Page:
Skip to main content
Premium Trial:

Request an Annual Quote

FDA Panel Schedules Date to Review Exact Sciences' Cologuard Application

NEW YORK (GenomeWeb News) – Exact Sciences said after the close of the market Tuesday that the US Food and Drug Administration's Molecular and Clinical Genetics Panel of the Medical Devices Advisory Committee is tentatively scheduled to review the firm's premarket approval application for its Cologuard DNA-based, non-invasive colorectal cancer screening test on March 26, 2014.

The date is subject to confirmation by the FDA in the Federal Register.

In June Exact Sciences submitted the third and final module of the PMA for Cologuard. That module contained data from Exact Sciences' Deep-C clinical trial, which analyzed data from about 10,000 patients at 90 sites between 50 and 84 years of age who were at average risk for colorectal cancer.

Exact Sciences management recently said that the firm is participating in the joint FDA-Medicare parallel review program, and the company expects to make a national coverage decision submission to the Centers for Medicare and Medicaid Services during the first quarter of 2014 "shortly before an FDA advisory committee meeting." A preliminary Medicare decision on Cologuard is expected around the same time as FDA approval, and about 90 days later, a final decision by Medicare is anticipated along with a final reimbursement rate.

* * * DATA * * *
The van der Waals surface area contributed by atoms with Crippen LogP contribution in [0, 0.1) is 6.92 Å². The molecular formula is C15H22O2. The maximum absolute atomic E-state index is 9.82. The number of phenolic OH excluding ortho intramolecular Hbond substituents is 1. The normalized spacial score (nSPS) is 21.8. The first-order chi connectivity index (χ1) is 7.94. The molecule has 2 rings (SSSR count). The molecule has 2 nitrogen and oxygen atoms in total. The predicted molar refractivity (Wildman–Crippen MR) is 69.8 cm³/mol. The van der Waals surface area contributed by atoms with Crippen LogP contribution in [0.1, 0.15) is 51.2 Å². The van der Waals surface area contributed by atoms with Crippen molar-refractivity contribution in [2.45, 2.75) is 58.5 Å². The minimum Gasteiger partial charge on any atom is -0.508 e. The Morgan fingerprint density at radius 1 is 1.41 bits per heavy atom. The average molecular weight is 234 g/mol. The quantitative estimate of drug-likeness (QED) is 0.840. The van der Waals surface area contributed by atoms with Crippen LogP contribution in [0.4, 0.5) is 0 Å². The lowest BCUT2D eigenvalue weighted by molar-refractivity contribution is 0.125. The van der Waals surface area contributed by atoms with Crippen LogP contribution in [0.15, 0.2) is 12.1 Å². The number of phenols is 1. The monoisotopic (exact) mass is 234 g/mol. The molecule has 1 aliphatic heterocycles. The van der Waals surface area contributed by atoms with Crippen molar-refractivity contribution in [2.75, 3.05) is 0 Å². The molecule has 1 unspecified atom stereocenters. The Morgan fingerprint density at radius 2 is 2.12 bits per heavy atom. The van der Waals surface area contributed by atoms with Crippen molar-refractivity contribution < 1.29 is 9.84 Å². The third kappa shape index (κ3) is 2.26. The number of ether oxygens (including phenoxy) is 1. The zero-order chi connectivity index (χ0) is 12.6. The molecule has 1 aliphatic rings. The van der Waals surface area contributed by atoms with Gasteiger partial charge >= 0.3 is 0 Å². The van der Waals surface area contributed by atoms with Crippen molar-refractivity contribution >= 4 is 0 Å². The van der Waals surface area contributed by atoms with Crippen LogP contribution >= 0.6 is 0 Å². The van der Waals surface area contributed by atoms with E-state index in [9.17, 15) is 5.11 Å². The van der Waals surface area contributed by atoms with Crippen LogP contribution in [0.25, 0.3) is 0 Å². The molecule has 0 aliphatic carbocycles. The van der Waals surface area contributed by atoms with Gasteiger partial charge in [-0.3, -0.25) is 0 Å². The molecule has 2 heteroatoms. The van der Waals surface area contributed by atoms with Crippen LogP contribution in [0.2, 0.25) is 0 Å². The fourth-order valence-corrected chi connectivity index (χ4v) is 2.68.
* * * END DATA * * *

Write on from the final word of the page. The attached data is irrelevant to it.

In Wednesday morning trade on the Nasdaq shares of Exact Sciences were down around 1 percent at $12.14.

The Scan

Study Reveals Details of SARS-CoV-2 Spread Across Brazil

A genomic analysis in Nature Microbiology explores how SARS-CoV-2 spread into, across, and from Brazil.

New Study Highlights Utility of Mutation Testing in Anaplastic Thyroid Cancer

Genetic mutations in BRAF and RAS are associated with patient outcomes in anaplastic thyroid carcinoma, a new JCO Precision Oncology study reports.

Study Points to Increased Risk of Dangerous Blood Clots in COVID-19 Patients

An analysis in JAMA Internal Medicine finds that even mild COVID-19 increases risk of venous thromboembolism.

Y Chromosome Study Reveals Details on Timing of Human Settlement in Americas

A Y chromosome-based analysis suggests South America may have first been settled more than 18,000 years ago, according to a new PLOS One study.